|This week the Ottawa Senators visited the Children’s Hospital of Eastern Ontario.|
If you need proof, just read any of the accounts on the Web about the various visits NHL teams make to hospitals and schools. These visits get a lot of play at Christmas, but you should know that NHL players make the trek to hospitals all season long to spread a little cheer.
This week, let’s follow the Ottawa Senators as they visited the Children’s Hospital of Eastern Ontario, a visit that was chronicled by Chris Stevenson of the Ottawa Sun.
“This is like Christmas Day for her today,” her father, Jacques, told Stevenson. “This definitely helps the morale. It helps the recovery. I think this shows the kids they are just as important as anybody. This definitely helps the spirit of the kids.”
It might seem like the least a player can do to give something back to the community to make a visit like this. The fact that players across the NHL make multiple visits says a lot about the character of the players, because it isn’t easy to go into one of these hospitals to see kids struggling against the ravages of sickness and disease.
Years ago, I remember making a visit with some New Jersey Devils players to a children’s hospital and the players’ reaction afterward was poignant. It was emotional to be sure to see kids suffering, but the spirit of the kids somehow inspires you at the same time.
“Every year we come here, it touches home,” Chris Neil told Stevenson. “They lift you up, all these kids. They bring life back into you. It’s amazing how they do it. You can’t say enough about that, how upbeat they are. Whenever we leave here, we have a big smile on our faces and we’re rejuvenated.”
“As adults, you look a lot of times at the negative rather than the positive,” Daniel Alfredsson said. “You see kids in pretty tough situations and the way they handle themselves. The way they smile and look at the positives. I think that’s the biggest thing you can take out of this. It really gives you a lot of energy coming out of here. Seeing their reaction is the best thing.”
Mike Downey of the Chicago Tribune told Dowell’s story the other day and it is worth summarizing here. Dowell was drafted 140th overall in the 2004 NHL Entry Draft having played four seasons at the University of Wisconsin. He started this season with Norfolk in the AHL, but was recalled to the Blackhawks for his NHL debut, in which he scored a shorthanded goal against Calgary on Nov. 22.
The folks in Eau Claire, Wis. had gathered at a local tavern that had the NHL Center Ice package to watch the game and celebrated when the hometown son scored.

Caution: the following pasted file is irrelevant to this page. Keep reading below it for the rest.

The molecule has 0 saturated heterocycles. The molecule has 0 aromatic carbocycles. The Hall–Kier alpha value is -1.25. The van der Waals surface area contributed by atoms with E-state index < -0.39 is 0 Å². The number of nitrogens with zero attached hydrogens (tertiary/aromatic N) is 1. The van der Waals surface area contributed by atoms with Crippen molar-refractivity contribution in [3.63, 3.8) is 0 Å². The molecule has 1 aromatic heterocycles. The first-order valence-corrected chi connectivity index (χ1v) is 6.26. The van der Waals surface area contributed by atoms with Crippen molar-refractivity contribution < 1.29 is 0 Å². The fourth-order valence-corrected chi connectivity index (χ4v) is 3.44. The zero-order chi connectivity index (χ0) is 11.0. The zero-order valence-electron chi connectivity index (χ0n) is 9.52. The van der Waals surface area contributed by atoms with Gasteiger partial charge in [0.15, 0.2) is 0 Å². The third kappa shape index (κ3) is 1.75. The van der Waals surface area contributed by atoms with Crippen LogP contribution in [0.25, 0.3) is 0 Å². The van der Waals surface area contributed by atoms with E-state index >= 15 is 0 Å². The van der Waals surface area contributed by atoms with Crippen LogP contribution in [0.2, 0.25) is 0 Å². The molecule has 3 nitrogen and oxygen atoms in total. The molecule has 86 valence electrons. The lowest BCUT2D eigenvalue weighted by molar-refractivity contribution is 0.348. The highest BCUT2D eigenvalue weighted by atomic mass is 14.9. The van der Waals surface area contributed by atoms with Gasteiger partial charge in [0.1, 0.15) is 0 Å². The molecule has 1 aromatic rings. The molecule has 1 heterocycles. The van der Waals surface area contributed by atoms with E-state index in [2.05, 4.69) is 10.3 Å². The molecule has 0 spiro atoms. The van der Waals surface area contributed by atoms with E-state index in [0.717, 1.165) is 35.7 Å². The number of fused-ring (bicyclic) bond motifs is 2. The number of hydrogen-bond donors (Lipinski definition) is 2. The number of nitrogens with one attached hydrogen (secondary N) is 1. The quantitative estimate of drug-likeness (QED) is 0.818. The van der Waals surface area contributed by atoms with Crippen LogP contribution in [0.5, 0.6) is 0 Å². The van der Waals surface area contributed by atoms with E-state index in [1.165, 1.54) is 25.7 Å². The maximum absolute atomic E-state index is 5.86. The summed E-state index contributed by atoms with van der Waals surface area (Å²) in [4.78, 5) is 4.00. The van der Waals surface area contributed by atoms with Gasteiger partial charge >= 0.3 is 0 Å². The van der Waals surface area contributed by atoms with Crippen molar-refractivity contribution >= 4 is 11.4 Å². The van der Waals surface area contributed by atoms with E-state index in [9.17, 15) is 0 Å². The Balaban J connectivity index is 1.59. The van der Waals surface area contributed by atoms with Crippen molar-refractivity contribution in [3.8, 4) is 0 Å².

A couple nights later, Dowell took a shot off the skate in Edmonton. True to the hockey player’s code, Dowell shrugged it off. He wanted to get back to Chicago so his parents, Vicki and John, could see him in person.
John Dowell has Huntington’s disease, according to Downey. A former college football player, John Dowell was diagnosed in 2003 with the condition, an incurable genetic disorder that results in a gradual deterioration of both physical and mental skills. So you can understand Jake’s desire to put the pain aside and get to that Nov. 28 game against Tampa Bay.
”His father’s wheelchair would be loaded in the back seat,” Downey wrote. “A cozy corner of the United Center would be saved for it so John Dowell could have a good view of his son in the game.
Nope, a broken foot wasn’t going to get in the way here.
Dowell played 11 minutes for the Hawks that night in a 5-1 win. He didn’t score a point, but felt like a million bucks.
“I knew where they were sitting,” he said. “As exciting as it was for them, it was twice as exciting for me to have them there.”
The reality of the broken foot surfaced the next morning when he was placed on injured reserve. He is out indefinitely.
With the NHL dark on Christmas Eve and Christmas Day, Dowell will head home to Eau Claire for a couple days, armed with the puck from his first goal.
“I think my mother might have a nice place for that puck,” he said.
Florida’s Caped Crusaders -- Remember the green hard hat the Calgary Flames used to pass around to the hardest-working player after each win? Well, the Florida Panthers have a variation of the theme – the unsung hero’s cape.
The idea was hatched by a former Flame, defenseman Steve Montador. According to a story by Brian Biggane in the Palm Beach Post, Montador purchased two capes in Panthers’ red and had an ‘H’ (for hero) stitched on them during the summer, Montador approached captain Olli Jokinen and other team leaders with the idea of handing them out after wins.